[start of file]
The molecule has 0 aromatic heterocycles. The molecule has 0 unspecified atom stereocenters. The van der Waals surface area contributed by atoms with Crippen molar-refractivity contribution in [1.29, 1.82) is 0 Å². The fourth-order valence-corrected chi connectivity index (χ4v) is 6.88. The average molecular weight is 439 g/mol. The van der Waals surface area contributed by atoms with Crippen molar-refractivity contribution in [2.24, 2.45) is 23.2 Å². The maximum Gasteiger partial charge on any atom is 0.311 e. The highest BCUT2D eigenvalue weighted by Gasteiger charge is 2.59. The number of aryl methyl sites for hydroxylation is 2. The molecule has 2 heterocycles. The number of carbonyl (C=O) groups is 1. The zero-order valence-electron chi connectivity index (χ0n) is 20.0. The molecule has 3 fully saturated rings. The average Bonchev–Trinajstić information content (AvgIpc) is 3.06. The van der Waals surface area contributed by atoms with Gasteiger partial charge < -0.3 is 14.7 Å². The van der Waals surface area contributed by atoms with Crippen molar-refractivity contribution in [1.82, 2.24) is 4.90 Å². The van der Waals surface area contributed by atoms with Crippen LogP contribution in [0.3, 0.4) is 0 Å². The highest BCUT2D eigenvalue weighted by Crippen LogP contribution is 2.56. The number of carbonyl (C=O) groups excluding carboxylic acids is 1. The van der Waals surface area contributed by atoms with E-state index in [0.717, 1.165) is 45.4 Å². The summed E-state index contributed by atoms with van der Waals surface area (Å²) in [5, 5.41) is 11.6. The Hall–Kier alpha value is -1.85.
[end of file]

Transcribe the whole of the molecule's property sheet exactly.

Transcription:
The molecule has 0 aromatic heterocycles. The molecule has 0 unspecified atom stereocenters. The van der Waals surface area contributed by atoms with Crippen molar-refractivity contribution in [1.29, 1.82) is 0 Å². The fourth-order valence-corrected chi connectivity index (χ4v) is 6.88. The average molecular weight is 439 g/mol. The van der Waals surface area contributed by atoms with Crippen molar-refractivity contribution in [2.24, 2.45) is 23.2 Å². The maximum Gasteiger partial charge on any atom is 0.311 e. The highest BCUT2D eigenvalue weighted by Gasteiger charge is 2.59. The number of aryl methyl sites for hydroxylation is 2. The molecule has 2 heterocycles. The number of carbonyl (C=O) groups is 1. The zero-order valence-electron chi connectivity index (χ0n) is 20.0. The molecule has 3 fully saturated rings. The average Bonchev–Trinajstić information content (AvgIpc) is 3.06. The van der Waals surface area contributed by atoms with Gasteiger partial charge < -0.3 is 14.7 Å². The van der Waals surface area contributed by atoms with Crippen molar-refractivity contribution in [1.82, 2.24) is 4.90 Å². The van der Waals surface area contributed by atoms with Crippen LogP contribution in [0.3, 0.4) is 0 Å². The highest BCUT2D eigenvalue weighted by Crippen LogP contribution is 2.56. The number of carbonyl (C=O) groups excluding carboxylic acids is 1. The van der Waals surface area contributed by atoms with E-state index in [0.717, 1.165) is 45.4 Å². The summed E-state index contributed by atoms with van der Waals surface area (Å²) in [5, 5.41) is 11.6. The Hall–Kier alpha value is -1.85.